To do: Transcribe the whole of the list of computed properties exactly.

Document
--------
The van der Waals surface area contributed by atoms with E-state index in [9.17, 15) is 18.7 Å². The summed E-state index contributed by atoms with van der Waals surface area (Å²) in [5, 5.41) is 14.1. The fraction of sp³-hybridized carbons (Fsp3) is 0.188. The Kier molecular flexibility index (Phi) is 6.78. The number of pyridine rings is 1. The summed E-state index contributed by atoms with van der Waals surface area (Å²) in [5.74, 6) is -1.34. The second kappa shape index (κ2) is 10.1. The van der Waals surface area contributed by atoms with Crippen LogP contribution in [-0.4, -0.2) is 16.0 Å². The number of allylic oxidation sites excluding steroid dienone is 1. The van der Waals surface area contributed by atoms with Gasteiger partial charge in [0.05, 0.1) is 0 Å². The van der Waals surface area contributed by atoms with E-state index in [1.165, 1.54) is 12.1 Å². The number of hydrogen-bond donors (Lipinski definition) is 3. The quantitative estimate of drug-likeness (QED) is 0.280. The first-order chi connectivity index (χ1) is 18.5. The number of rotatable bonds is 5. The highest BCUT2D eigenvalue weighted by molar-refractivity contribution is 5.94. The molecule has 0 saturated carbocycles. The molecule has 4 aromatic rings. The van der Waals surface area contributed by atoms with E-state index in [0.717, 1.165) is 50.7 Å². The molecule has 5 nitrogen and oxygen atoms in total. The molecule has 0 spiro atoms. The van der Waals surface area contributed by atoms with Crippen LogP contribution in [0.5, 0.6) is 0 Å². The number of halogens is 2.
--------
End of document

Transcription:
The van der Waals surface area contributed by atoms with E-state index in [9.17, 15) is 18.7 Å². The summed E-state index contributed by atoms with van der Waals surface area (Å²) in [5, 5.41) is 14.1. The fraction of sp³-hybridized carbons (Fsp3) is 0.188. The Kier molecular flexibility index (Phi) is 6.78. The number of pyridine rings is 1. The summed E-state index contributed by atoms with van der Waals surface area (Å²) in [5.74, 6) is -1.34. The second kappa shape index (κ2) is 10.1. The van der Waals surface area contributed by atoms with Crippen LogP contribution in [-0.4, -0.2) is 16.0 Å². The number of allylic oxidation sites excluding steroid dienone is 1. The van der Waals surface area contributed by atoms with Gasteiger partial charge in [0.05, 0.1) is 0 Å². The van der Waals surface area contributed by atoms with E-state index in [1.165, 1.54) is 12.1 Å². The number of hydrogen-bond donors (Lipinski definition) is 3. The quantitative estimate of drug-likeness (QED) is 0.280. The first-order chi connectivity index (χ1) is 18.5. The number of rotatable bonds is 5. The highest BCUT2D eigenvalue weighted by molar-refractivity contribution is 5.94. The molecule has 0 saturated carbocycles. The molecule has 4 aromatic rings. The van der Waals surface area contributed by atoms with E-state index in [0.717, 1.165) is 50.7 Å². The molecule has 5 nitrogen and oxygen atoms in total. The molecule has 0 spiro atoms. The van der Waals surface area contributed by atoms with Crippen LogP contribution in [0.5, 0.6) is 0 Å². The number of halogens is 2.